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Editorial

Marriage and Family


A Bad Defence is a Worse Offense



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07/01/2010 - Try imagine what your world would be like if every person shifted blame to you for problems or unpleasant circumstances. Here are a few examples of what you may hear.

Instead of informing you of a medical diagnosis and what treatment options are available, a doctor may say, "I can't believe you. If you would just quit your habits than this never would have happened."

A boss at work may confront you over inner-office difficulties. He may say "There was a time when this team functioned. I don't care how you all feel about my managerial style but if this doesn't turn around you will be looking for a new job by this weekend."

A burnt dinner cooked by the restaurant chef would be served with a side of "You people have too high of demands. Look around at how busy we are, if you would be a little more patient than this wouldn't have happened."

The waiter at this restaurant may say, "This wasn't my fault. Maybe your tastes are too refined and you need to get a little more realistic."

Your child brings home a bad grade then immediately spouts out, "Well, you're an equally bad parent. You are supposed to help me and instead you sit around and yell at me. That just makes it even harder on me."

We can probably think of many scenarios. Some may be ridiculous such as a chef blaming you for his poor cooking, but some of these may be precisely what you encounter in your life. All of these have one thing in common. They are all forms of defensiveness which is Gottman's third horseman of the apocalypse.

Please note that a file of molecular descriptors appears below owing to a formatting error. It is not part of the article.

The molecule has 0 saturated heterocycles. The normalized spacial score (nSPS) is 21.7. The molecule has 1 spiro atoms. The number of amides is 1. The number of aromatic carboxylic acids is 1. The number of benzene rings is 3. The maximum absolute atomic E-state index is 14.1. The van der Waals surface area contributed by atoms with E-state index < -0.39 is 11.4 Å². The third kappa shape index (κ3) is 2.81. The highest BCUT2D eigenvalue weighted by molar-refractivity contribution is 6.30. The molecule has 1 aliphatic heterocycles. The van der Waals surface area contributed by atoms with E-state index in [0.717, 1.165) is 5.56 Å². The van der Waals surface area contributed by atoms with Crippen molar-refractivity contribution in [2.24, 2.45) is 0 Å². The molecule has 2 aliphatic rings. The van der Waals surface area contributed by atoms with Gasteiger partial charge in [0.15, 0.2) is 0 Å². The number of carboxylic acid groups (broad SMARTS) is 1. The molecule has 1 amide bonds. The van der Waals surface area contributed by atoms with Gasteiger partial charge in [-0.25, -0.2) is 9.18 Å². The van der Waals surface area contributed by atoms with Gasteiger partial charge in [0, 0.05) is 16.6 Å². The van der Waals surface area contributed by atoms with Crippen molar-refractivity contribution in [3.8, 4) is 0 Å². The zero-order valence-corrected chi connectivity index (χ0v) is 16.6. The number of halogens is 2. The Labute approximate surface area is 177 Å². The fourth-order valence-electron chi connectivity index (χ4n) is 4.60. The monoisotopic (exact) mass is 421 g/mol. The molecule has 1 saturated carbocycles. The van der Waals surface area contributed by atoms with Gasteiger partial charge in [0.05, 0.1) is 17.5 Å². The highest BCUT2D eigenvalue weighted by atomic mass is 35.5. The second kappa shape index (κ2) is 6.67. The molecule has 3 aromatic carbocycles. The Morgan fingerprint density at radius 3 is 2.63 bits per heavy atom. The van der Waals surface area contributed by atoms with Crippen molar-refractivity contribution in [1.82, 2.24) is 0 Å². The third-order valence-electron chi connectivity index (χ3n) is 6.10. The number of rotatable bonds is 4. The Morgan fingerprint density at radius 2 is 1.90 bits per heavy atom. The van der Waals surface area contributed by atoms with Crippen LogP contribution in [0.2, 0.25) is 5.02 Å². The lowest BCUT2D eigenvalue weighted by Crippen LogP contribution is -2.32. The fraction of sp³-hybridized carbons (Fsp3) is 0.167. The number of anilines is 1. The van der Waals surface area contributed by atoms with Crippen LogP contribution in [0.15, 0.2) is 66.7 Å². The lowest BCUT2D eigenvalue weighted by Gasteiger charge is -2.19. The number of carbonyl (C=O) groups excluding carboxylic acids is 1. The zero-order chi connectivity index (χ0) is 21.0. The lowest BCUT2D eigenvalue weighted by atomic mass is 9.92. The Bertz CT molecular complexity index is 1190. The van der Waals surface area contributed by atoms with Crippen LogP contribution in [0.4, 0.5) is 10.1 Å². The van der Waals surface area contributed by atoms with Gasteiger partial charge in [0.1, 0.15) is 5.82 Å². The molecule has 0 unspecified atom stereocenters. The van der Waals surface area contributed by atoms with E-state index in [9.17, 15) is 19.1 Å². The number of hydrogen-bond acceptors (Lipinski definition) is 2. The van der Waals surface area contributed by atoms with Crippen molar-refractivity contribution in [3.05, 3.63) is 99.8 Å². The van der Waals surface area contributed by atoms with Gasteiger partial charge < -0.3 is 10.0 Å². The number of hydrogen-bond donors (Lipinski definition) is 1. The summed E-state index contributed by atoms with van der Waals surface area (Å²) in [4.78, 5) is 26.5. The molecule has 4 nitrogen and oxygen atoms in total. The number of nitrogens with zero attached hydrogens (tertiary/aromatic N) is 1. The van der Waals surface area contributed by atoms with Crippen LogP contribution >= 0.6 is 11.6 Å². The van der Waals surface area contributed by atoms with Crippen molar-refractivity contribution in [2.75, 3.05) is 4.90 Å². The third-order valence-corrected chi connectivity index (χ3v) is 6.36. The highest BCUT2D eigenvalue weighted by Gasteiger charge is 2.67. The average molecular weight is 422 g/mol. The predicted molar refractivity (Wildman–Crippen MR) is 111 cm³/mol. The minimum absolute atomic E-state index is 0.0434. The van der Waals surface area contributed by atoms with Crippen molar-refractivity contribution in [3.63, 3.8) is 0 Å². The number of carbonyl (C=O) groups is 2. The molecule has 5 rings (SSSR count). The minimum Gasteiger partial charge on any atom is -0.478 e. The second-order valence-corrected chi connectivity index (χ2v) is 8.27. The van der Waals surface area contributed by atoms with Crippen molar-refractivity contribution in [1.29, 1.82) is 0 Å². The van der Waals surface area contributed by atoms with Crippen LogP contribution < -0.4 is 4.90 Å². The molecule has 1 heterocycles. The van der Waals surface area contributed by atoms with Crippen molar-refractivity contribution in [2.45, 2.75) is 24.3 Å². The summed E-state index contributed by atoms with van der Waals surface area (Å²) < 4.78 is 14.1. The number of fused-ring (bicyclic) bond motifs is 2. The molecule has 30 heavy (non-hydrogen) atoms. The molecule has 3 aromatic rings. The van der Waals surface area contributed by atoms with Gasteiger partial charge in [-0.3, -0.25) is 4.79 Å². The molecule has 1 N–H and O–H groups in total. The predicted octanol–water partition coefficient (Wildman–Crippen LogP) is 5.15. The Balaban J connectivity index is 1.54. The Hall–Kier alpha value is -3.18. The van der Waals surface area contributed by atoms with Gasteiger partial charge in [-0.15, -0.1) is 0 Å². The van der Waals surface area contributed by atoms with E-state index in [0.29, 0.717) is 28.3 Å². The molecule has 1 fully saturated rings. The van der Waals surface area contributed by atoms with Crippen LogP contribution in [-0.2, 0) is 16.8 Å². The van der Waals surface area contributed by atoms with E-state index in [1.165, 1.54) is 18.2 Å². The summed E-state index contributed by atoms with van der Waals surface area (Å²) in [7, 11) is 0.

In many ways, we all tend to become defensive if and when we feel we are being criticized or attacked. If threatened in any way, we have a natural tendency to defend ourselves. The hope being that, in our defense, the other person may realize that they are attacking, then apologize or acknowledge that they are wrong and back down. What actually ends up happening is that the other person feels that shift in blame, feels attacked, becomes defensive and sends the blame back. Then the cycle feeds on itself and intensifies. At this point, the fight is on!

When dealing with conflict, be sensitive to your tendency to be defensive. It is easy to pick up when the other person is being defensive but resist the urge to point this out to them. Remember, this will not have the desired effect. If the other person is being defensive, see this as a reflection of your own actions. In order to break down those barriers make yourself do what is counter-intuitive. Tell the other person they are right! You are not agreeing to the situation you are arguing about, but you are agreeing that you can make adjustments in how the situation is handled. Agree that you can do things differently and commit to doing so for the next time. Often, you may notice the other person make the same commitment.

* Gottman, J.M. (1999). The seven principles for making marriage work. New York: Three Rivers Press.

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